On the 13th of August last year, Rep. Michele Bachmann won Iowa's quadrennial pre-caucus beauty contest known as the Ames Straw Poll.
The Minnesota congresswoman netted an impressive 4,823 votes out of the 16,892 cast by the state Republican activists who either paid a required $30 entry fee or, more commonly, had one of the GOP presidential hopefuls pay it for them -- literally buying their votes. (The candidates also paid for many participants' transportation to the event, food for the day, and an array of entertainment options.)
Among the hundreds of journalists from around the world who had gathered in Ames that day, the results prompted unbridled gushing about Bachmann's "meteoric rise" and newly earned status as the "clear favorite" to win the Iowa caucuses.
Basking in her triumph, Bachmann allowed herself to think far beyond the January caucuses on that promising, summer afternoon.
"Now it's on to all 50 states!"to the media throngs who jostled to get a glimpse of the victor.
In the end, Bachmann wouldn't even make it to New Hampshire. A day after finishing dead last in the January caucuses, in which she earned just 1,223 more votes than she had received four months earlier in Ames, Bachmann ended her campaign and became a footnote to the 2012 presidential contest.
The straw poll, long billed as the most important early barometer of the race for the Oval Office, had once again predicted nothing.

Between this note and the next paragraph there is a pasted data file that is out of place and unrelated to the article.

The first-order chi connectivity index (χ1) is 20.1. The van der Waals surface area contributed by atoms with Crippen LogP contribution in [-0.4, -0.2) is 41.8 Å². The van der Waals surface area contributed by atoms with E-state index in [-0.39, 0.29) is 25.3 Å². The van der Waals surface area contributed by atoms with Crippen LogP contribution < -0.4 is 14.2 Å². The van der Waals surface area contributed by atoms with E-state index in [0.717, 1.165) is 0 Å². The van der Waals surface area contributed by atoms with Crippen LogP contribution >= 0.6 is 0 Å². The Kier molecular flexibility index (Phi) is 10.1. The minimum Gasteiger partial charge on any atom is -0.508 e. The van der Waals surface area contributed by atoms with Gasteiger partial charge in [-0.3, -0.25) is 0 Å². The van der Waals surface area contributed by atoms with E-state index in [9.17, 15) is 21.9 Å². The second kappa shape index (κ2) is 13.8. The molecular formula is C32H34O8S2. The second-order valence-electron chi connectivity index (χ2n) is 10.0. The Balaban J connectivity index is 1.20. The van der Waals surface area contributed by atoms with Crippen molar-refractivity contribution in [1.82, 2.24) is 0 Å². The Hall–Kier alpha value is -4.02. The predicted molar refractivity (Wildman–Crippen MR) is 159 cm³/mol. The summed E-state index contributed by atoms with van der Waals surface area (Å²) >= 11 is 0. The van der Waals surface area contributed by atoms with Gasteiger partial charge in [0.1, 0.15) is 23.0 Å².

In a Wall Street Journal interview published Wednesday, Iowa Gov. Terry Branstad voiced out loud what had long been clear to most observers of Republican presidential politics: "I think the straw poll has outlived its usefulness. It has been a great fundraiser for the party, but I think its days are over."
In many ways, Branstad was merely stating the obvious. After all, since the first iteration was held in 1979, the Ames Straw Poll has been won by only two candidates who went on to become the nominee the following year -- Bob Dole in 1995 and George W. Bush in 1999 -- and both of them had already been widely viewed as front-runners.
The most recent iteration not only proved useless as a predictor, it was also largely overshadowed by the much-anticipated launch of Rick Perry's campaign, which the Texas governor announced on the same day and a thousand miles away in South Carolina.
But among Iowa Republicans who have for decades relied on the poll as a lucrative one-off fundraiser -- and a key component of a statewide industry that relies upon early and intense national interest in the nominating process -- Branstad's remarks were a major affront.
"I believe the Iowa Straw Poll is possibly the best way for a presidential campaign to organize (put in place county and precinct leaders & activate them) for Iowa's First in the Nation Caucus," Iowa Republican Party Chairman A.J. Spiker posted on his Facebook page. "I think it is detrimental for any campaign to skip the opportunity presented in Ames and I disagree with Governor Branstad about ending our Iowa Straw Poll. The State GOP and the presidential campaigns will determine if there is an Ames Straw Poll come 2015." (Spiker helmed Ron Paul's 2012 campaign in the state and has clashed repeatedly in the past with establishment Republicans in Iowa.)